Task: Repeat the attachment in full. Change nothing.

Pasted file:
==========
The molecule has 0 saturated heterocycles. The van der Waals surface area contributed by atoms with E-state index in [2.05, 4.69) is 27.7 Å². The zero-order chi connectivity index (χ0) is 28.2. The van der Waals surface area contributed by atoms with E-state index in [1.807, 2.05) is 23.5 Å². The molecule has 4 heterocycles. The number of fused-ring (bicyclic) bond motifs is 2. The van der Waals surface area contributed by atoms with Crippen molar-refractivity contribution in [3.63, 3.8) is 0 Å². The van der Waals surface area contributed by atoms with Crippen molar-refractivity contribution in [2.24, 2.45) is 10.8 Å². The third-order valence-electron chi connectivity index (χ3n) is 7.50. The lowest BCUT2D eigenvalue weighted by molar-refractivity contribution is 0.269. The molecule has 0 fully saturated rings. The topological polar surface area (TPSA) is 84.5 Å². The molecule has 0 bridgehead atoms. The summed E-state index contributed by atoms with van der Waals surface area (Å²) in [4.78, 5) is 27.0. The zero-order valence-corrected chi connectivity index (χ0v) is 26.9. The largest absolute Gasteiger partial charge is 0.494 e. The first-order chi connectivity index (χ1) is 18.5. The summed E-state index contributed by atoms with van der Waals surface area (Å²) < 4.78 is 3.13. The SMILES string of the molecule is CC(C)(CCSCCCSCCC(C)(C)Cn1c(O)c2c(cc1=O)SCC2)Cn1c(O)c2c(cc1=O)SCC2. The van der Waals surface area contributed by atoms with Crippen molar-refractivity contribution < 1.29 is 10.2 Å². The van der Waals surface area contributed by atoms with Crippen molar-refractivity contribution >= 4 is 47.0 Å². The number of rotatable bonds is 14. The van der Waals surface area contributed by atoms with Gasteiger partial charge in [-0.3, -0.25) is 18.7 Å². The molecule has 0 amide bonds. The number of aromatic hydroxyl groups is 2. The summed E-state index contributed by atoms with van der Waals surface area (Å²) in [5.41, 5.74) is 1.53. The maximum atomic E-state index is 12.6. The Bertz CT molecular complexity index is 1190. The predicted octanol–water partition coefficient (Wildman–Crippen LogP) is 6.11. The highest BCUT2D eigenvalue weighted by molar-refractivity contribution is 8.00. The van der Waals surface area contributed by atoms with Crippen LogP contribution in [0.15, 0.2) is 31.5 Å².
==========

The molecule has 0 saturated heterocycles. The van der Waals surface area contributed by atoms with E-state index in [2.05, 4.69) is 27.7 Å². The zero-order chi connectivity index (χ0) is 28.2. The van der Waals surface area contributed by atoms with E-state index in [1.807, 2.05) is 23.5 Å². The molecule has 4 heterocycles. The number of fused-ring (bicyclic) bond motifs is 2. The van der Waals surface area contributed by atoms with Crippen molar-refractivity contribution in [3.63, 3.8) is 0 Å². The van der Waals surface area contributed by atoms with Crippen molar-refractivity contribution in [2.24, 2.45) is 10.8 Å². The third-order valence-electron chi connectivity index (χ3n) is 7.50. The lowest BCUT2D eigenvalue weighted by molar-refractivity contribution is 0.269. The molecule has 0 fully saturated rings. The topological polar surface area (TPSA) is 84.5 Å². The molecule has 0 bridgehead atoms. The summed E-state index contributed by atoms with van der Waals surface area (Å²) in [4.78, 5) is 27.0. The zero-order valence-corrected chi connectivity index (χ0v) is 26.9. The largest absolute Gasteiger partial charge is 0.494 e. The first-order chi connectivity index (χ1) is 18.5. The summed E-state index contributed by atoms with van der Waals surface area (Å²) < 4.78 is 3.13. The SMILES string of the molecule is CC(C)(CCSCCCSCCC(C)(C)Cn1c(O)c2c(cc1=O)SCC2)Cn1c(O)c2c(cc1=O)SCC2. The van der Waals surface area contributed by atoms with Crippen molar-refractivity contribution < 1.29 is 10.2 Å². The van der Waals surface area contributed by atoms with Crippen molar-refractivity contribution >= 4 is 47.0 Å². The number of rotatable bonds is 14. The van der Waals surface area contributed by atoms with Gasteiger partial charge in [-0.3, -0.25) is 18.7 Å². The molecule has 0 amide bonds. The number of aromatic hydroxyl groups is 2. The summed E-state index contributed by atoms with van der Waals surface area (Å²) in [5.41, 5.74) is 1.53. The maximum atomic E-state index is 12.6. The Bertz CT molecular complexity index is 1190. The predicted octanol–water partition coefficient (Wildman–Crippen LogP) is 6.11. The highest BCUT2D eigenvalue weighted by molar-refractivity contribution is 8.00. The van der Waals surface area contributed by atoms with Crippen LogP contribution in [0.15, 0.2) is 31.5 Å².